A study of the factors perpetuating infibulation among Somali-Muslims in Mandera District, Kenya
Abdi, Mohamed Ali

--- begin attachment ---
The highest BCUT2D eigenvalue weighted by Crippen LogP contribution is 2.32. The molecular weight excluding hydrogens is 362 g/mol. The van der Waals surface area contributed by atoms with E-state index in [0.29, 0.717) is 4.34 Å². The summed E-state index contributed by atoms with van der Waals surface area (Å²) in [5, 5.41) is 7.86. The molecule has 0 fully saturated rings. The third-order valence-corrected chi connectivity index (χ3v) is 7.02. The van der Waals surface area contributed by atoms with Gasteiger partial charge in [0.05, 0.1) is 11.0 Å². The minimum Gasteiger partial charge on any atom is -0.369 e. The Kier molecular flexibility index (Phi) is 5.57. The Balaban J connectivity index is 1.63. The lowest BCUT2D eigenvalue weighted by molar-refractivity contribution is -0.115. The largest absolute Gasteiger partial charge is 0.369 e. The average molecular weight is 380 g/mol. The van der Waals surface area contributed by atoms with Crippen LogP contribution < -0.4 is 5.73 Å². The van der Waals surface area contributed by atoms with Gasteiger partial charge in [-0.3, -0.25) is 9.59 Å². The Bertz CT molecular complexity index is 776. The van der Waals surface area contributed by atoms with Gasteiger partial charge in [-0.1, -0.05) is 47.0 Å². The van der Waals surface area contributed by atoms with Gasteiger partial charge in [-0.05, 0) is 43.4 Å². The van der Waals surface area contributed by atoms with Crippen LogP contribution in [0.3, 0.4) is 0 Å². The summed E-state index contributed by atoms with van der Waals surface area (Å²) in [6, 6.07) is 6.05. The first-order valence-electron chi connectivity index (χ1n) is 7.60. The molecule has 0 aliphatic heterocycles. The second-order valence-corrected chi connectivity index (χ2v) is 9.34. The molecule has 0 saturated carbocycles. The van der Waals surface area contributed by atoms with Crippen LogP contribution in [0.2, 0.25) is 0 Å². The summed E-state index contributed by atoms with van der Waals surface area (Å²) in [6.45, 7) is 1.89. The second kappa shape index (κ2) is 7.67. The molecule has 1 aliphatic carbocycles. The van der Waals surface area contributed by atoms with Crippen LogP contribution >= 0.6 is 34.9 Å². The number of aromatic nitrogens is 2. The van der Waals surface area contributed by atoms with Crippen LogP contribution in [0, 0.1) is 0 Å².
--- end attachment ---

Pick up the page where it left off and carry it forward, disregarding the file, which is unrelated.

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The study is mainly concerned with factors perpetuating infibulation among Somali Muslims of Mandera District, North Eastern Province. The purpose of the study is to identify and discuss socio-cultural factors that perpetuate infibulation among Somali Muslims; investigate the role of Islam in female circumcision among Somali Muslims; assess the effects of infibulation on both the health and education of the Somali girl-child; identify strategies that can be employed to minimize dangers of infibulation among Somali Muslims. The research is significant in bringing a clear picture of what is perpetuating the practice. Is it Somali culture or religious factor? It also to create awareness on how the practice of infibulation can be minimized. The conceptual framework of the study was based on the educational theories of Friere (1973) namely, ''The banking Concept and problem posing concept education' and the Quran and Hadith. The study focused on how these concepts can bring change through consciousness raising education and as well as through learning the correct teaching of Islam on female circumcision. The study adopted a descriptive survey design. The target population was all ulamaa, parents, nurses, traditional birth attendants, circumcisers, head teachers, and circumcised teenage girls from Somali community. The Snowball sampling technique was used to select 30 ulamaa, 30 traditional birth attendants, and ten nurses to participate in the study. The stratified random sampling technique was used to select 30 male and 30 female parents. The simple random sampling technique was used to select seven head teachers, and twenty circumcised teenage girls, while the purposive sampling technique was used to select six circumcisers to participate in the study. The research instruments were interviews and written questionnaires. The questionnaires and interviews were administered to Ulamaa, parents, nurses, traditional birth attendants, circumcisers, and head teachers and circumcised teenage girls. The researcher used both primary and secondary sources of data. The data was synthesized and categorized according to themes of the study. Descriptive statistics and tables were used to explain the features of the study. It was found out that those socio-cultural factors like ''Hido iyo dhagan'' (Somali culture) perpetuated female infibulation. Islam rather may accept only a mild form of circumcision, which is optional. The Somali community was aware of the effects of infibulation on the health and education of their daughters and women but there was resistance to change as it has great value for them. Men are also resistant to change because they cannot marry uninfibulated woman. In view of the danger that result from infibulation, women are most affected and continue to promote the practice. It is recommended by this study that more information is vital to enlighten the Somali community in Mandera District of the dangers associated with female infibulation, in a move towards the policy of 'amelioration'. It is also recommended that the stakeholders like the local men and women, including Imams, educationist to be involved in developing any programme that may bring a positive change. Islamic ulamma should clear the air on the position of Islam in the rite of female infibulations through preaching the correct teachings
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